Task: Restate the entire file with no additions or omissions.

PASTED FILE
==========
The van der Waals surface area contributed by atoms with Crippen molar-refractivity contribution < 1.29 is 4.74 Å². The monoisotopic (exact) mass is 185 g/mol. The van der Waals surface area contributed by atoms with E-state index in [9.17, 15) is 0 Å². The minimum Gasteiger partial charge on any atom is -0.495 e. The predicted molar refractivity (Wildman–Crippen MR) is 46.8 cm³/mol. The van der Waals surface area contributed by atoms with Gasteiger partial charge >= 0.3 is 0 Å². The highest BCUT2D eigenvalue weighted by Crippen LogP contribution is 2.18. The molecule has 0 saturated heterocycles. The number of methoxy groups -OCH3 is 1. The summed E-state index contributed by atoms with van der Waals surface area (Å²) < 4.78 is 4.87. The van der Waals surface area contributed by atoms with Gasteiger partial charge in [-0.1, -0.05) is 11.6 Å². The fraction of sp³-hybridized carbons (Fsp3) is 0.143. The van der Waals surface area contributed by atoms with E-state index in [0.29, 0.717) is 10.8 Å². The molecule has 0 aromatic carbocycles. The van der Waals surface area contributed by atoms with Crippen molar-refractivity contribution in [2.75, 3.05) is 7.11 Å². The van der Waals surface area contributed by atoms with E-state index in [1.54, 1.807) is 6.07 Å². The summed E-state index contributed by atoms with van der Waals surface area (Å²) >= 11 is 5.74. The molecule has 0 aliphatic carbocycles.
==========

The van der Waals surface area contributed by atoms with Crippen molar-refractivity contribution < 1.29 is 4.74 Å². The monoisotopic (exact) mass is 185 g/mol. The van der Waals surface area contributed by atoms with E-state index in [9.17, 15) is 0 Å². The minimum Gasteiger partial charge on any atom is -0.495 e. The predicted molar refractivity (Wildman–Crippen MR) is 46.8 cm³/mol. The van der Waals surface area contributed by atoms with Gasteiger partial charge >= 0.3 is 0 Å². The highest BCUT2D eigenvalue weighted by Crippen LogP contribution is 2.18. The molecule has 0 saturated heterocycles. The number of methoxy groups -OCH3 is 1. The summed E-state index contributed by atoms with van der Waals surface area (Å²) < 4.78 is 4.87. The van der Waals surface area contributed by atoms with Gasteiger partial charge in [-0.1, -0.05) is 11.6 Å². The fraction of sp³-hybridized carbons (Fsp3) is 0.143. The van der Waals surface area contributed by atoms with E-state index in [0.29, 0.717) is 10.8 Å². The molecule has 0 aromatic carbocycles. The van der Waals surface area contributed by atoms with Crippen molar-refractivity contribution in [2.75, 3.05) is 7.11 Å². The van der Waals surface area contributed by atoms with E-state index in [1.54, 1.807) is 6.07 Å². The summed E-state index contributed by atoms with van der Waals surface area (Å²) >= 11 is 5.74. The molecule has 0 aliphatic carbocycles.